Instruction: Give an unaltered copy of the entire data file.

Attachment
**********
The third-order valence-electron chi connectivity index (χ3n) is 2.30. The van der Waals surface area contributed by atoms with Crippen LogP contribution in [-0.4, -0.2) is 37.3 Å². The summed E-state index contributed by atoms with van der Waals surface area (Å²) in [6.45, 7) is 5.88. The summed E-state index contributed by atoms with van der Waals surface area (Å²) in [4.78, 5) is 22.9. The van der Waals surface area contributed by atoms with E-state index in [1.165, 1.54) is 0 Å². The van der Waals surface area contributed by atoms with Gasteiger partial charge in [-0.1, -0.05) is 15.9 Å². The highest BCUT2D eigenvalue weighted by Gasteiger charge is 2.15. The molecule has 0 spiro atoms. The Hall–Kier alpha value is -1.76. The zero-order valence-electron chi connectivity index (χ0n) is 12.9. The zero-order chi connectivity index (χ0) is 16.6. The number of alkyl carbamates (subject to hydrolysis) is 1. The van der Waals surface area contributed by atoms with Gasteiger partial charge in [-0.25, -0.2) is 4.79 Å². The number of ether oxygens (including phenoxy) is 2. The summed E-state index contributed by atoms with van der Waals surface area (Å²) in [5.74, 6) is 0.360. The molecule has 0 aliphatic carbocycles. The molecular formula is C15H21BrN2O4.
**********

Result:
The third-order valence-electron chi connectivity index (χ3n) is 2.30. The van der Waals surface area contributed by atoms with Crippen LogP contribution in [-0.4, -0.2) is 37.3 Å². The summed E-state index contributed by atoms with van der Waals surface area (Å²) in [6.45, 7) is 5.88. The summed E-state index contributed by atoms with van der Waals surface area (Å²) in [4.78, 5) is 22.9. The van der Waals surface area contributed by atoms with E-state index in [1.165, 1.54) is 0 Å². The van der Waals surface area contributed by atoms with Gasteiger partial charge in [-0.1, -0.05) is 15.9 Å². The highest BCUT2D eigenvalue weighted by Gasteiger charge is 2.15. The molecule has 0 spiro atoms. The Hall–Kier alpha value is -1.76. The zero-order valence-electron chi connectivity index (χ0n) is 12.9. The zero-order chi connectivity index (χ0) is 16.6. The number of alkyl carbamates (subject to hydrolysis) is 1. The van der Waals surface area contributed by atoms with Gasteiger partial charge in [-0.25, -0.2) is 4.79 Å². The number of ether oxygens (including phenoxy) is 2. The summed E-state index contributed by atoms with van der Waals surface area (Å²) in [5.74, 6) is 0.360. The molecule has 0 aliphatic carbocycles. The molecular formula is C15H21BrN2O4.